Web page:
In the piece below, REMODELING's editor-in-chief Craig Webb discusses why replacement contractors and remodelers are the perfect people to test-drive new products.

Happy 100th birthday, Sheetrock! Back in 1917, what’s now called USG Corp. first put the Sheetrock name on a product consisting of gypsum sandwiched between two sheets of plaster. This new wallboard invention not only saved countless hours of installation time compared with slapping wet plaster on lath, USG notes it also made homes safer in fires. In addition, wallboard insulates better—something I notice every winter day in which I run a hand along the only plaster wall left in my 115-year-old home.

Since then, wallboard has become lighter, stiffer, and more water- and fire-resistant than ever. It’s one of the tens of thousands of products that make homes far more pleasant places to live in than in the age of gas lamps and sleeping porches. But despite these advances, builders are widely perceived as disliking change. I once heard an executive from K. Hovnanian Homes say residential construction in America consists of 300 years of history and zero years of innovation. Given all the Colonial saltbox homes across the country, you’d think he’s right.

I say that it’s time to change this perception. And I believe remodelers are the group to do it.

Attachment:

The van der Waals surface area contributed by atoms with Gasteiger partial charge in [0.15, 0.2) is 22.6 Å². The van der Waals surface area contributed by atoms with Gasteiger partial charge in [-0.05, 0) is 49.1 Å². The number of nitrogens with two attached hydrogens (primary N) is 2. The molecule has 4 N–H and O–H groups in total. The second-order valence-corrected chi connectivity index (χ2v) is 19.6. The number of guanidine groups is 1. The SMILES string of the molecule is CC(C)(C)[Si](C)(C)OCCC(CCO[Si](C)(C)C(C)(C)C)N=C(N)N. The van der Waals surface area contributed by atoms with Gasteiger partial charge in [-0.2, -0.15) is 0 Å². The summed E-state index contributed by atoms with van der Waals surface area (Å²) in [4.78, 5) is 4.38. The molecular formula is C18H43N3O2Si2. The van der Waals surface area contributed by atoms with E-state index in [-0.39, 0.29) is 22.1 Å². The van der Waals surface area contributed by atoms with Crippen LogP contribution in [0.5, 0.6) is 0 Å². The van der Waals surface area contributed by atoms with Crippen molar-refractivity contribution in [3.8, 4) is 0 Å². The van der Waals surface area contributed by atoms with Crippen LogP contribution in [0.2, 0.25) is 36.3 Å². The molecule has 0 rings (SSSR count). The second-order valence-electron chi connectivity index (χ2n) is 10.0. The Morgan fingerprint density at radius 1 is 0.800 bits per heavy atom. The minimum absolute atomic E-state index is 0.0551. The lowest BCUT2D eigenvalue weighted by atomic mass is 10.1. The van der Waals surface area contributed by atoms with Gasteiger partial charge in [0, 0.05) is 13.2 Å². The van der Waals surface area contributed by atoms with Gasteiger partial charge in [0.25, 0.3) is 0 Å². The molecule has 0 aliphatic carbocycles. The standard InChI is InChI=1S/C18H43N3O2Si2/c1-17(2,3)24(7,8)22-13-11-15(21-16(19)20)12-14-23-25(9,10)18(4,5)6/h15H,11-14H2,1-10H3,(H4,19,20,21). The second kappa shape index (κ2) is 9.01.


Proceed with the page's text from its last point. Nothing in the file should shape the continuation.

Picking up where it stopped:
You can’t rely on production builders to lead the way here, for two reasons. First, they’re paralyzed by the thought of being held liable for product failures. That makes sense; installing the same bad product on hundreds or thousands of homes can have disastrous financial consequences. But the other reason is that too many builders have only scant knowledge of how to build a home. They often are more into land development than building science.

You and your fellow remodelers, on the other hand, arguably know more about good construction than anyone else in your neighborhood. That makes you the most logical person to conclude whether a new product will succeed. And given how full-service remodelers do just a few jobs at a time, you’re in a good position to test-drive a new product.

Manufacturers are busy today creating breakthroughs for the next 100 years. Take the lead and check them out.

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